Change Management Framework

I was reading over parts of my Master’s thesis recently. I decided that I would publish parts of it online. This part of my thesis describes a change management framework that leaders use. This section is important because I used Nadler and Tushman’s (1993) change management framework to describe the types of changes interviewees provided as an example. That is, I interviewed several leaders about changes that they implemented and used the framework to quantify those changes.

The next blog post titled Leaders Initiate Change from my thesis will provide more proof that leaders tend to initiate change early in their tenure and then taper off.

My thesis is titled: The Relationship Between Leadership and Change Management.

Change Management Framework

In a 1993 article, Nadler and Tushman provide a framework to understand organizational change.  The framework is based on their observations of approximately 25 organizations.  Nadler and Tushman argue that:

  • Changes are either anticipated or reactive.
  • Leaders can plan for anticipated changes in advance.
  • However, reactive changes require a response from leaders after they have occurred.
  • Incremental changes focus on tweaking components of the current paradigm.
  • Changes that require a fundamental shift in the organization’s paradigm are strategic changes (p.227).

They also wrote that organizational changes can be categorized into four types: tuning, reorientation, adaptation, and re-creation (p.228).  Figure 1 below shows how the four types of organizational change relate to each other.

Table 2: Types of Organizational Change (p.228)

  Incremental Strategic
Anticipatory Tuning Reorientation
Reactive Adaptation Re-creation

Tuning is an incremental change that anticipates a future change.  Tuning modifies the current paradigm to ensure that the organization remains efficient.  Adaptation is an incremental change that responds to external events.  Leaders make small modifications to the current paradigm in response to events outside of their control.  However, the current paradigm remains in place.  Reorientation is a strategic change made when leaders determine that the current paradigm will no longer be effective in the future.  The changes will not necessarily involve a sharp break from the past.  However, there will be widespread organizational changes.  Re-creation is a strategic change brought about by external events.  A change in the current paradigm occurs in response to the external events.  Leaders bring about a major break from the past and changes in senior leadership.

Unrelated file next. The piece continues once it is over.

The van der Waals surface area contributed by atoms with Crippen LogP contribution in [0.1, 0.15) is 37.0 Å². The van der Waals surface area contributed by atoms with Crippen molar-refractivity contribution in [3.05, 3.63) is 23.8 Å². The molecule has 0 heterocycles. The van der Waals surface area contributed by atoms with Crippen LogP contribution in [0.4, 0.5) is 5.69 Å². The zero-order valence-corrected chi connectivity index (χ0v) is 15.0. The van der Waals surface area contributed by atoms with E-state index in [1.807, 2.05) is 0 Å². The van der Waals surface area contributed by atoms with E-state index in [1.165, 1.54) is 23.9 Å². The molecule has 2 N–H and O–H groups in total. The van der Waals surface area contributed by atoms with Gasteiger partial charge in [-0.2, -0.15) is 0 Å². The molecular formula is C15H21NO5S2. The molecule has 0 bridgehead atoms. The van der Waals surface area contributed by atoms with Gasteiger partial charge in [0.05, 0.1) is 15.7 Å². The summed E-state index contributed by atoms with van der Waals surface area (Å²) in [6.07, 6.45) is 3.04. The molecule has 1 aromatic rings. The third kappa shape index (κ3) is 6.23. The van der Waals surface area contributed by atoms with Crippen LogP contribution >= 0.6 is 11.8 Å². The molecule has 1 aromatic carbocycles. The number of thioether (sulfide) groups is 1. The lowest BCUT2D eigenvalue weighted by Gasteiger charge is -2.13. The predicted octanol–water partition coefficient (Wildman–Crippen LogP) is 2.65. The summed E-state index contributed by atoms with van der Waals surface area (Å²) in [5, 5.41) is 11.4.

Using the change management framework defined above, we can qualify the types of changes leaders make.  Early in a leader’s tenure, he or she may attempt to make strategic changes.  The leader determines if the current paradigm is effective in the current environment.  If not, the leader may initiate a reorientation.  If the hiring of the leader is in response to changes in the current environment, the leader may initiate a re-creation.  The implementation of either strategic change takes place over a one to two year period.  The leader uses an additional two to three year to converge the organization into the paradigm.  Thereafter, the leader maintains the new paradigm and makes only incremental changes in the form of tuning or adapting.

Nadler, D.A. & Tushman, M.L. (1993). “Organizational Frame Bending: Principles for Managing Reorientation” In Jick, T.D. Managing Change: Cases and Concepts (pp. 225-241). Boston, MA: The McGraw-Hill Companies, Inc.


One thought on “Change Management Framework

  1. Pingback: Leaders Initiate Change | Randy's Migration Blog

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